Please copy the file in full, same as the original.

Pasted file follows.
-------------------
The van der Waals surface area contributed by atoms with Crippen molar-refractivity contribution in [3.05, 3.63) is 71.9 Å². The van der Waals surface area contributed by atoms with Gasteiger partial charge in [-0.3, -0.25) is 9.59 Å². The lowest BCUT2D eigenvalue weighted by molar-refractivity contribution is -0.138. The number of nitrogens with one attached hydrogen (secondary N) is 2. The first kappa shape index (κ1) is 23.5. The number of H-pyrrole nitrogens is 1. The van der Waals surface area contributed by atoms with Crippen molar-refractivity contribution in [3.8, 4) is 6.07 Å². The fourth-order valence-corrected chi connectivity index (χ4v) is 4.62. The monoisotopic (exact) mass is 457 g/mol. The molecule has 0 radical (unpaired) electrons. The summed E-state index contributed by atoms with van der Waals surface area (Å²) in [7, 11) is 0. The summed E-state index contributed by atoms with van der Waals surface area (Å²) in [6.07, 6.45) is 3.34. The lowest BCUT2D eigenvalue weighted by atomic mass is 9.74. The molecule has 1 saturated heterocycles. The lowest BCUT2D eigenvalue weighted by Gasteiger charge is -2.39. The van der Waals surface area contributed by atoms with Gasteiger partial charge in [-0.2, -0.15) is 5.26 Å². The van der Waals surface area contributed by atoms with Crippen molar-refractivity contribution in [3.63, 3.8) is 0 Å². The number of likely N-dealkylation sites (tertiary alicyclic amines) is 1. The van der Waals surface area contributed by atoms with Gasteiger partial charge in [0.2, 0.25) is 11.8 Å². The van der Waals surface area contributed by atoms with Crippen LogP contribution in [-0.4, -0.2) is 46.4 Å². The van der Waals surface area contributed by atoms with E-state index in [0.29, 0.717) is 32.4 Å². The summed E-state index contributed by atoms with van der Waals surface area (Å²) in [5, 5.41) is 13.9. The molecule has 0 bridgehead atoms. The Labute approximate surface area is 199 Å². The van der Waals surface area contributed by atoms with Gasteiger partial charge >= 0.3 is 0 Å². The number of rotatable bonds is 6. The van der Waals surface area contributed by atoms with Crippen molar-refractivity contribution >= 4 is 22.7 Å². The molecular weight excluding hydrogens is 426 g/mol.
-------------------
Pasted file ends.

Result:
The van der Waals surface area contributed by atoms with Crippen molar-refractivity contribution in [3.05, 3.63) is 71.9 Å². The van der Waals surface area contributed by atoms with Gasteiger partial charge in [-0.3, -0.25) is 9.59 Å². The lowest BCUT2D eigenvalue weighted by molar-refractivity contribution is -0.138. The number of nitrogens with one attached hydrogen (secondary N) is 2. The first kappa shape index (κ1) is 23.5. The number of H-pyrrole nitrogens is 1. The van der Waals surface area contributed by atoms with Crippen molar-refractivity contribution in [3.8, 4) is 6.07 Å². The fourth-order valence-corrected chi connectivity index (χ4v) is 4.62. The monoisotopic (exact) mass is 457 g/mol. The molecule has 0 radical (unpaired) electrons. The summed E-state index contributed by atoms with van der Waals surface area (Å²) in [7, 11) is 0. The summed E-state index contributed by atoms with van der Waals surface area (Å²) in [6.07, 6.45) is 3.34. The lowest BCUT2D eigenvalue weighted by atomic mass is 9.74. The molecule has 1 saturated heterocycles. The lowest BCUT2D eigenvalue weighted by Gasteiger charge is -2.39. The van der Waals surface area contributed by atoms with Gasteiger partial charge in [-0.2, -0.15) is 5.26 Å². The van der Waals surface area contributed by atoms with Crippen molar-refractivity contribution in [3.63, 3.8) is 0 Å². The number of likely N-dealkylation sites (tertiary alicyclic amines) is 1. The van der Waals surface area contributed by atoms with Gasteiger partial charge in [0.2, 0.25) is 11.8 Å². The van der Waals surface area contributed by atoms with Crippen LogP contribution in [-0.4, -0.2) is 46.4 Å². The van der Waals surface area contributed by atoms with E-state index in [0.29, 0.717) is 32.4 Å². The summed E-state index contributed by atoms with van der Waals surface area (Å²) in [5, 5.41) is 13.9. The molecule has 0 bridgehead atoms. The Labute approximate surface area is 199 Å². The van der Waals surface area contributed by atoms with Gasteiger partial charge >= 0.3 is 0 Å². The number of rotatable bonds is 6. The van der Waals surface area contributed by atoms with Crippen molar-refractivity contribution >= 4 is 22.7 Å². The molecular weight excluding hydrogens is 426 g/mol.